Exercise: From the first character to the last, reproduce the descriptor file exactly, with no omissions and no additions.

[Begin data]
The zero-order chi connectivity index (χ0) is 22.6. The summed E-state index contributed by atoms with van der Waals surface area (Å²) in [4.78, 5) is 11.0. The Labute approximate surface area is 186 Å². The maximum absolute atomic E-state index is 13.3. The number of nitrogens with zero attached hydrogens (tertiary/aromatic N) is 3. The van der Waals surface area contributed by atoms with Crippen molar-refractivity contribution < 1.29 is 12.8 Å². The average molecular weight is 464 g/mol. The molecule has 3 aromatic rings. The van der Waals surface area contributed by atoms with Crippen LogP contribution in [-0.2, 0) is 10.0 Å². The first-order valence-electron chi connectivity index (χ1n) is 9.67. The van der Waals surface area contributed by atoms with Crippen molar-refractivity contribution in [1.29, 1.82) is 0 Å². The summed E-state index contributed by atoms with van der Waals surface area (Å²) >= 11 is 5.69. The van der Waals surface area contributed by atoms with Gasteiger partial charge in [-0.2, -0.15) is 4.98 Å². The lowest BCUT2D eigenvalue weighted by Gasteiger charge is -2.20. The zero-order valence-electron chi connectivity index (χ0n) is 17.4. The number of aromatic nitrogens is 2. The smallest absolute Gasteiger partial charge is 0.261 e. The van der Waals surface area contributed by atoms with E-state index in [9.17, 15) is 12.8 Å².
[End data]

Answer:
The zero-order chi connectivity index (χ0) is 22.6. The summed E-state index contributed by atoms with van der Waals surface area (Å²) in [4.78, 5) is 11.0. The Labute approximate surface area is 186 Å². The maximum absolute atomic E-state index is 13.3. The number of nitrogens with zero attached hydrogens (tertiary/aromatic N) is 3. The van der Waals surface area contributed by atoms with Crippen molar-refractivity contribution < 1.29 is 12.8 Å². The average molecular weight is 464 g/mol. The molecule has 3 aromatic rings. The van der Waals surface area contributed by atoms with Crippen LogP contribution in [-0.2, 0) is 10.0 Å². The first-order valence-electron chi connectivity index (χ1n) is 9.67. The van der Waals surface area contributed by atoms with Crippen molar-refractivity contribution in [1.29, 1.82) is 0 Å². The summed E-state index contributed by atoms with van der Waals surface area (Å²) >= 11 is 5.69. The van der Waals surface area contributed by atoms with Gasteiger partial charge in [-0.2, -0.15) is 4.98 Å². The lowest BCUT2D eigenvalue weighted by Gasteiger charge is -2.20. The zero-order valence-electron chi connectivity index (χ0n) is 17.4. The number of aromatic nitrogens is 2. The smallest absolute Gasteiger partial charge is 0.261 e. The van der Waals surface area contributed by atoms with E-state index in [9.17, 15) is 12.8 Å².